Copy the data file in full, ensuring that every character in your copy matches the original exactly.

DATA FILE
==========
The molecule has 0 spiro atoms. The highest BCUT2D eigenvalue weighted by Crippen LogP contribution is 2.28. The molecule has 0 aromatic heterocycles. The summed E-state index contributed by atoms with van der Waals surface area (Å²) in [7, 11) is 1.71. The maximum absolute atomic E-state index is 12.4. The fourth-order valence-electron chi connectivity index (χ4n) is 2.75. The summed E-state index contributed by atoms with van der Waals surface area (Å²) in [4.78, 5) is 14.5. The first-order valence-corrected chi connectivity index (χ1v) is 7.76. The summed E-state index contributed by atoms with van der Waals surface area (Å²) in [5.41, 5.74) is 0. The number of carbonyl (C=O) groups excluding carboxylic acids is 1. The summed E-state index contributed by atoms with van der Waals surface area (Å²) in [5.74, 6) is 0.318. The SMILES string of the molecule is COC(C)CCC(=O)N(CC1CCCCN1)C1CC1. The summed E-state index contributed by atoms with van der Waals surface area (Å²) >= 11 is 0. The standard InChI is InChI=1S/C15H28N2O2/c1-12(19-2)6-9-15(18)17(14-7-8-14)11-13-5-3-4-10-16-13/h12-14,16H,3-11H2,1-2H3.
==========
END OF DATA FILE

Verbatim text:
The molecule has 0 spiro atoms. The highest BCUT2D eigenvalue weighted by Crippen LogP contribution is 2.28. The molecule has 0 aromatic heterocycles. The summed E-state index contributed by atoms with van der Waals surface area (Å²) in [7, 11) is 1.71. The maximum absolute atomic E-state index is 12.4. The fourth-order valence-electron chi connectivity index (χ4n) is 2.75. The summed E-state index contributed by atoms with van der Waals surface area (Å²) in [4.78, 5) is 14.5. The first-order valence-corrected chi connectivity index (χ1v) is 7.76. The summed E-state index contributed by atoms with van der Waals surface area (Å²) in [5.41, 5.74) is 0. The number of carbonyl (C=O) groups excluding carboxylic acids is 1. The summed E-state index contributed by atoms with van der Waals surface area (Å²) in [5.74, 6) is 0.318. The SMILES string of the molecule is COC(C)CCC(=O)N(CC1CCCCN1)C1CC1. The summed E-state index contributed by atoms with van der Waals surface area (Å²) >= 11 is 0. The standard InChI is InChI=1S/C15H28N2O2/c1-12(19-2)6-9-15(18)17(14-7-8-14)11-13-5-3-4-10-16-13/h12-14,16H,3-11H2,1-2H3.